Through the influence of Scotty Black, Forrest started the GenerationOne project,[80][20] with assistance from James Packer and Kerry Stokes, who each donated A$2 million, along with the support of their respective media stations, Channel 9 and Channel 7.[81] GenerationOne and the Australian Children's Trust help to create sustainable solutions on addressing social disadvantage.[82] With Kevin Rudd, Forrest launched the Australian Employment Covenant,[82] that campaigned for businesses to hire Indigenous Australians, as they could "add value" to Australian businesses because they were "professional and reliable and wonderful" and that there is no reason for Indigenous disparity.[20][83] GenerationOne ran a series of television advertisements privately funded by Forrest, Packer and Stokes.[84] Between 2008 and 2011, Forrest obtained 253 business signatories to his covenant.[83] With Rudd, Forrest planned to employ 50,000 Aboriginal people.[85][86] As the two-year deadline approached, estimates put the number of Indigenous job placements under the scheme at around 2,800, well short of the original goal.[87]

Forrest is opposed to welfare dependency for Indigenous Australians.[88] He has recounted stories of young Aboriginal girls in the Pilbara offering men sex for cigarettes. Five Indigenous women from the region to collectively lodged a complaint with the Human Rights and Equal Opportunity Commission that Forrest's comment was racist and vilified the community.[89] Forrest has been publicly accused of engaging in questionable methods of land acquisition,[90][91] and has had accusations levelled at his company for failing Indigenous trainees at FMG's vocational training centre in Port Hedland.[92]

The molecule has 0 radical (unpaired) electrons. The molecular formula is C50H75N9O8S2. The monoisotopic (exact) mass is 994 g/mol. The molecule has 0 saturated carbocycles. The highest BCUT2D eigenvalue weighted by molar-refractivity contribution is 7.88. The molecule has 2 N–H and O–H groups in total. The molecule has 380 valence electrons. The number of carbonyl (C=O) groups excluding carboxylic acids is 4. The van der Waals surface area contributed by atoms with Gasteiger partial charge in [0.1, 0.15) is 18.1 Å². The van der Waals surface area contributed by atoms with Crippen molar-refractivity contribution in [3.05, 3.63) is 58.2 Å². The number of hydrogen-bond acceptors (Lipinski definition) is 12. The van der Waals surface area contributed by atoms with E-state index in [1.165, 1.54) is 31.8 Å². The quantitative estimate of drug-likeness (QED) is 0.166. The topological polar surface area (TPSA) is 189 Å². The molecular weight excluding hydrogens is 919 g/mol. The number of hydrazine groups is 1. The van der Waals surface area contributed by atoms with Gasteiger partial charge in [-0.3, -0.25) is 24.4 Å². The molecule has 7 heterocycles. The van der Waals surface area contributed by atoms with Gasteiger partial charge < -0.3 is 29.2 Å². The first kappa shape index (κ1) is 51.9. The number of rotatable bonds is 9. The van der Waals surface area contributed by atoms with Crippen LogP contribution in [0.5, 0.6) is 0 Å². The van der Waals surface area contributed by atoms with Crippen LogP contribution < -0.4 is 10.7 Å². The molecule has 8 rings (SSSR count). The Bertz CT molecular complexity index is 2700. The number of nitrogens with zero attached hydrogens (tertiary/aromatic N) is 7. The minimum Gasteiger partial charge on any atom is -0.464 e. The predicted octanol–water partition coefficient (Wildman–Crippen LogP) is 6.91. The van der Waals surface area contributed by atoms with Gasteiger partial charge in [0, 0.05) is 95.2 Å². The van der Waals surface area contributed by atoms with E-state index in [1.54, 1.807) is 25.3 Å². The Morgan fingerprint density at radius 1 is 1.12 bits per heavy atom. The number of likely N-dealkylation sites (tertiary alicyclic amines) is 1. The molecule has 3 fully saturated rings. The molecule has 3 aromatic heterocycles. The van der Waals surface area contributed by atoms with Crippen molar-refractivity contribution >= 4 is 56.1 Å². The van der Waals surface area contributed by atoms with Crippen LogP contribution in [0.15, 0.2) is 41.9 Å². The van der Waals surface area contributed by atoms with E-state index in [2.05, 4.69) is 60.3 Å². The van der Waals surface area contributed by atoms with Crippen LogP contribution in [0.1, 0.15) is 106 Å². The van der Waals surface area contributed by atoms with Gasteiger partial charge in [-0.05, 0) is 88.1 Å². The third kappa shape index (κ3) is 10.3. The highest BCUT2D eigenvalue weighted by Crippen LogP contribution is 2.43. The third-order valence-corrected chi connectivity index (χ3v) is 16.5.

In 2013, Forrest was chosen to lead an Australian Government review into Indigenous employment and training programs.[93] Delivered on 1 August 2014 with 27 recommendations,[94] the review proposed the creation of the healthy welfare card.[95]

Slavery and human trafficking[edit]

Forrest's daughter, Grace volunteered at an orphanage in Nepal and discovered the children she had looked after had been trafficked to be sex slaves in the Middle East. This distressed Grace and motivated her father to act.[96][97] Grace, aged 21 years, said at a 2014 interfaith meeting held at the Vatican, "I feel like a puppet for hundreds of thousands of girls who are voiceless – if I can stand for them, that is what I'm here to do."[98]

Forrest established the Walk Free Foundation in 2010 to fight modern slavery.[99] In 2013 the organisation launched the Global Slavery Index ranking 162 countries "based on a combined measure of three factors: estimated prevalence of modern slavery by population, a measure of child marriage, and a measure of human trafficking in and out of a country".[100] The Index estimates there are 29 million slaves worldwide, roughly half in India and Pakistan.[97] In January 2014, Forrest announced a deal with Pakistan to do away with more than two million slaves in return for cheap coal.[101]